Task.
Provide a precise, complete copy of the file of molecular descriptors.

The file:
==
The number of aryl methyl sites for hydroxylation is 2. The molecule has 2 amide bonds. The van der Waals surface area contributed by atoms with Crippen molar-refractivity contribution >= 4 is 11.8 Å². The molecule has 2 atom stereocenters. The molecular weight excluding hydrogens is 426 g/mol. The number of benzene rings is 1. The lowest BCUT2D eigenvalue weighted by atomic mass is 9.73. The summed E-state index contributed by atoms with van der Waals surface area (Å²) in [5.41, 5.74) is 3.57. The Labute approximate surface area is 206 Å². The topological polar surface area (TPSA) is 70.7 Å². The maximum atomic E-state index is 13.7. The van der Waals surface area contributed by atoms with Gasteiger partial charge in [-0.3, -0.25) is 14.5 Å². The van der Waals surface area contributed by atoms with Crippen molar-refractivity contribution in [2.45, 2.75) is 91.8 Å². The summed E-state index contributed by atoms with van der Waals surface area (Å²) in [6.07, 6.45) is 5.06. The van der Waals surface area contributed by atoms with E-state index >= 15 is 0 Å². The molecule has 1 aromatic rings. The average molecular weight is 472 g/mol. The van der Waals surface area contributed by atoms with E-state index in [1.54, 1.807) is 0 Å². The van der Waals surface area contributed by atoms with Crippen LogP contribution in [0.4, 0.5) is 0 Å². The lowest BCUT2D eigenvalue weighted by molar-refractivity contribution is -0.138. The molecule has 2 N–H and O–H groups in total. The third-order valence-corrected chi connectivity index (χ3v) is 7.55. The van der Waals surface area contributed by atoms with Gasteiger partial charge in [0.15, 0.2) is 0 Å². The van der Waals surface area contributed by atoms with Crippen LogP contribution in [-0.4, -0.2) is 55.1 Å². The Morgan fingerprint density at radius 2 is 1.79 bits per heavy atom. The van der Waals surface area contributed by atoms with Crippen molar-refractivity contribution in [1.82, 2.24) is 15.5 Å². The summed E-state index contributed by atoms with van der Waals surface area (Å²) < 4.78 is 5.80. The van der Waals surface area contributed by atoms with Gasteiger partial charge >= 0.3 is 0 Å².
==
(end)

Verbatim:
The number of aryl methyl sites for hydroxylation is 2. The molecule has 2 amide bonds. The van der Waals surface area contributed by atoms with Crippen molar-refractivity contribution >= 4 is 11.8 Å². The molecule has 2 atom stereocenters. The molecular weight excluding hydrogens is 426 g/mol. The number of benzene rings is 1. The lowest BCUT2D eigenvalue weighted by atomic mass is 9.73. The summed E-state index contributed by atoms with van der Waals surface area (Å²) in [5.41, 5.74) is 3.57. The Labute approximate surface area is 206 Å². The topological polar surface area (TPSA) is 70.7 Å². The maximum atomic E-state index is 13.7. The van der Waals surface area contributed by atoms with Gasteiger partial charge in [-0.3, -0.25) is 14.5 Å². The van der Waals surface area contributed by atoms with Crippen molar-refractivity contribution in [2.45, 2.75) is 91.8 Å². The summed E-state index contributed by atoms with van der Waals surface area (Å²) in [6.07, 6.45) is 5.06. The van der Waals surface area contributed by atoms with E-state index >= 15 is 0 Å². The molecule has 1 aromatic rings. The average molecular weight is 472 g/mol. The van der Waals surface area contributed by atoms with E-state index in [1.54, 1.807) is 0 Å². The van der Waals surface area contributed by atoms with Crippen LogP contribution in [0.4, 0.5) is 0 Å². The lowest BCUT2D eigenvalue weighted by molar-refractivity contribution is -0.138. The molecule has 2 N–H and O–H groups in total. The third-order valence-corrected chi connectivity index (χ3v) is 7.55. The van der Waals surface area contributed by atoms with Gasteiger partial charge in [0.15, 0.2) is 0 Å². The van der Waals surface area contributed by atoms with Crippen LogP contribution in [-0.4, -0.2) is 55.1 Å². The Morgan fingerprint density at radius 2 is 1.79 bits per heavy atom. The van der Waals surface area contributed by atoms with Crippen molar-refractivity contribution in [1.82, 2.24) is 15.5 Å². The summed E-state index contributed by atoms with van der Waals surface area (Å²) < 4.78 is 5.80. The van der Waals surface area contributed by atoms with Gasteiger partial charge >= 0.3 is 0 Å².